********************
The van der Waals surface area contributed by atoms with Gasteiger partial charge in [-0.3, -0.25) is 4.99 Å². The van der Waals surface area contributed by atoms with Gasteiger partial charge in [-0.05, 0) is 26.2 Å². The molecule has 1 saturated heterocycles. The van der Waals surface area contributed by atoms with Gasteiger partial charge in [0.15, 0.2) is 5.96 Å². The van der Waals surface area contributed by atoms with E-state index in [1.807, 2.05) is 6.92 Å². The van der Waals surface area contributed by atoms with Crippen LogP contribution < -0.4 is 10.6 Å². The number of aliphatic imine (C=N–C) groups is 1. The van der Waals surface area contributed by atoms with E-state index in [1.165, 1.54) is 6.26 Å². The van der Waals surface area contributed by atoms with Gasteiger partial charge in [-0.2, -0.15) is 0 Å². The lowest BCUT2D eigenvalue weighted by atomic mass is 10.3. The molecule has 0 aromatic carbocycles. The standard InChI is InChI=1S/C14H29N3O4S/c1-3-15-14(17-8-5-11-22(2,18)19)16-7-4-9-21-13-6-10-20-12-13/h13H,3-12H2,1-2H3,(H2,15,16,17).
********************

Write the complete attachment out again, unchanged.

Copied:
The van der Waals surface area contributed by atoms with Gasteiger partial charge in [-0.3, -0.25) is 4.99 Å². The van der Waals surface area contributed by atoms with Gasteiger partial charge in [-0.05, 0) is 26.2 Å². The molecule has 1 saturated heterocycles. The van der Waals surface area contributed by atoms with Gasteiger partial charge in [0.15, 0.2) is 5.96 Å². The van der Waals surface area contributed by atoms with E-state index in [1.807, 2.05) is 6.92 Å². The van der Waals surface area contributed by atoms with Crippen LogP contribution < -0.4 is 10.6 Å². The number of aliphatic imine (C=N–C) groups is 1. The van der Waals surface area contributed by atoms with E-state index in [1.165, 1.54) is 6.26 Å². The van der Waals surface area contributed by atoms with Gasteiger partial charge in [-0.2, -0.15) is 0 Å². The lowest BCUT2D eigenvalue weighted by atomic mass is 10.3. The molecule has 0 aromatic carbocycles. The standard InChI is InChI=1S/C14H29N3O4S/c1-3-15-14(17-8-5-11-22(2,18)19)16-7-4-9-21-13-6-10-20-12-13/h13H,3-12H2,1-2H3,(H2,15,16,17).